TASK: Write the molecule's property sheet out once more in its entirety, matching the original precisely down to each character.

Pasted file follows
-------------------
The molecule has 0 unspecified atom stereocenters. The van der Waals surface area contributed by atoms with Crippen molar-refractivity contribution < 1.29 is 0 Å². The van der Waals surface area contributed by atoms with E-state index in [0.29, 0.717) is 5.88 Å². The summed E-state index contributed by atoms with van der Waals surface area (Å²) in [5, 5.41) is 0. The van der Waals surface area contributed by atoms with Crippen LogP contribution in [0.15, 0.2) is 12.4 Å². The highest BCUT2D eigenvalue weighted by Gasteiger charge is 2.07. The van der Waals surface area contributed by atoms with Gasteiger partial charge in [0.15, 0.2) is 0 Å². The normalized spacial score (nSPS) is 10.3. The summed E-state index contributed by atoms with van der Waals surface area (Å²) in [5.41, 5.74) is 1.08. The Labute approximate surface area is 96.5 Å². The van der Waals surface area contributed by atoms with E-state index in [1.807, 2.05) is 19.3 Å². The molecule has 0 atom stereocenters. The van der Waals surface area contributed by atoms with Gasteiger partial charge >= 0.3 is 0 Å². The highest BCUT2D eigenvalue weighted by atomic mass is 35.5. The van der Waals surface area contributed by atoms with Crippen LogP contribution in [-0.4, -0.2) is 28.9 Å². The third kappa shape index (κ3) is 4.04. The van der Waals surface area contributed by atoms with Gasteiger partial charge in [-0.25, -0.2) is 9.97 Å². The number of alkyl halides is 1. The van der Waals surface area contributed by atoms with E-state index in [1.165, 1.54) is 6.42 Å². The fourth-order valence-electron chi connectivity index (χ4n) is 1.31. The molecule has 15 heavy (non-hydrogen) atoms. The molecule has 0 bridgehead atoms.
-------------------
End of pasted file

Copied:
The molecule has 0 unspecified atom stereocenters. The van der Waals surface area contributed by atoms with Crippen molar-refractivity contribution < 1.29 is 0 Å². The van der Waals surface area contributed by atoms with E-state index in [0.29, 0.717) is 5.88 Å². The summed E-state index contributed by atoms with van der Waals surface area (Å²) in [5, 5.41) is 0. The van der Waals surface area contributed by atoms with Crippen LogP contribution in [0.15, 0.2) is 12.4 Å². The highest BCUT2D eigenvalue weighted by Gasteiger charge is 2.07. The van der Waals surface area contributed by atoms with Gasteiger partial charge in [0.15, 0.2) is 0 Å². The normalized spacial score (nSPS) is 10.3. The summed E-state index contributed by atoms with van der Waals surface area (Å²) in [5.41, 5.74) is 1.08. The Labute approximate surface area is 96.5 Å². The van der Waals surface area contributed by atoms with E-state index in [1.807, 2.05) is 19.3 Å². The molecule has 0 atom stereocenters. The van der Waals surface area contributed by atoms with Gasteiger partial charge >= 0.3 is 0 Å². The highest BCUT2D eigenvalue weighted by atomic mass is 35.5. The van der Waals surface area contributed by atoms with Crippen LogP contribution in [-0.4, -0.2) is 28.9 Å². The third kappa shape index (κ3) is 4.04. The van der Waals surface area contributed by atoms with Gasteiger partial charge in [-0.25, -0.2) is 9.97 Å². The number of alkyl halides is 1. The van der Waals surface area contributed by atoms with E-state index in [1.165, 1.54) is 6.42 Å². The fourth-order valence-electron chi connectivity index (χ4n) is 1.31. The molecule has 15 heavy (non-hydrogen) atoms. The molecule has 0 bridgehead atoms.